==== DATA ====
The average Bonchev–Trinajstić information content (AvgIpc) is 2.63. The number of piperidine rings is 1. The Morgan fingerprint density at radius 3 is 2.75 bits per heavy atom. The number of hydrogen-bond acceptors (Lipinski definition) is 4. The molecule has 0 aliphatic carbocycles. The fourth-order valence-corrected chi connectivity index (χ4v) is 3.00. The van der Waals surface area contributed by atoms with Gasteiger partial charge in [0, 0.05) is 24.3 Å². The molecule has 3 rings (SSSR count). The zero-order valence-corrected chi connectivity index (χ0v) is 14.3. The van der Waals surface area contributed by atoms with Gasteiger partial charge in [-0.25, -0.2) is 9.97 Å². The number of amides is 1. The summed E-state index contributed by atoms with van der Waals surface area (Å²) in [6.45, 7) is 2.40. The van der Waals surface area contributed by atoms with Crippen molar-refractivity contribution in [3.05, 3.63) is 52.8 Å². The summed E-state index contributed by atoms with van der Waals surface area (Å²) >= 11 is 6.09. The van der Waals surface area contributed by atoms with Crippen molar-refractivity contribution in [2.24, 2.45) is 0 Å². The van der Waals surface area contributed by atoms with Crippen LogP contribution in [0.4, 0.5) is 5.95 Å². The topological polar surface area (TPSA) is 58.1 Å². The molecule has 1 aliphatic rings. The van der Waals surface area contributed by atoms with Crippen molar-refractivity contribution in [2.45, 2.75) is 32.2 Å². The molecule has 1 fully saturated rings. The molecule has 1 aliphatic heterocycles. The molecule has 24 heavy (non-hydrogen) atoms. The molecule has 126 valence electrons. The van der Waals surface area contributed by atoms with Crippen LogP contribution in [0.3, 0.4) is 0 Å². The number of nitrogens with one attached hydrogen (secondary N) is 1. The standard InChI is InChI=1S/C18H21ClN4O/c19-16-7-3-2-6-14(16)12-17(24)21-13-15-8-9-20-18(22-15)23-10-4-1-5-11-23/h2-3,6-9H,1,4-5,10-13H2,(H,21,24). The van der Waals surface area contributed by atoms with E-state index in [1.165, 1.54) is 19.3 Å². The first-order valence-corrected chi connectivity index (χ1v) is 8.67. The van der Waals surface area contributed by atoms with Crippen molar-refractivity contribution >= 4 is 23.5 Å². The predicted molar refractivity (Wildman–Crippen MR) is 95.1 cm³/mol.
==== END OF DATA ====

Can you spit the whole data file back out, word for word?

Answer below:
The average Bonchev–Trinajstić information content (AvgIpc) is 2.63. The number of piperidine rings is 1. The Morgan fingerprint density at radius 3 is 2.75 bits per heavy atom. The number of hydrogen-bond acceptors (Lipinski definition) is 4. The molecule has 0 aliphatic carbocycles. The fourth-order valence-corrected chi connectivity index (χ4v) is 3.00. The van der Waals surface area contributed by atoms with Gasteiger partial charge in [0, 0.05) is 24.3 Å². The molecule has 3 rings (SSSR count). The zero-order valence-corrected chi connectivity index (χ0v) is 14.3. The van der Waals surface area contributed by atoms with Gasteiger partial charge in [-0.25, -0.2) is 9.97 Å². The number of amides is 1. The summed E-state index contributed by atoms with van der Waals surface area (Å²) in [6.45, 7) is 2.40. The van der Waals surface area contributed by atoms with Crippen molar-refractivity contribution in [3.05, 3.63) is 52.8 Å². The summed E-state index contributed by atoms with van der Waals surface area (Å²) >= 11 is 6.09. The van der Waals surface area contributed by atoms with Crippen molar-refractivity contribution in [2.24, 2.45) is 0 Å². The van der Waals surface area contributed by atoms with Crippen LogP contribution in [0.4, 0.5) is 5.95 Å². The topological polar surface area (TPSA) is 58.1 Å². The molecule has 1 aliphatic rings. The van der Waals surface area contributed by atoms with Crippen molar-refractivity contribution in [2.45, 2.75) is 32.2 Å². The molecule has 1 fully saturated rings. The molecule has 1 aliphatic heterocycles. The molecule has 24 heavy (non-hydrogen) atoms. The molecule has 126 valence electrons. The van der Waals surface area contributed by atoms with Crippen LogP contribution in [0.3, 0.4) is 0 Å². The number of nitrogens with one attached hydrogen (secondary N) is 1. The standard InChI is InChI=1S/C18H21ClN4O/c19-16-7-3-2-6-14(16)12-17(24)21-13-15-8-9-20-18(22-15)23-10-4-1-5-11-23/h2-3,6-9H,1,4-5,10-13H2,(H,21,24). The van der Waals surface area contributed by atoms with E-state index in [1.165, 1.54) is 19.3 Å². The first-order valence-corrected chi connectivity index (χ1v) is 8.67. The van der Waals surface area contributed by atoms with Crippen molar-refractivity contribution >= 4 is 23.5 Å². The predicted molar refractivity (Wildman–Crippen MR) is 95.1 cm³/mol.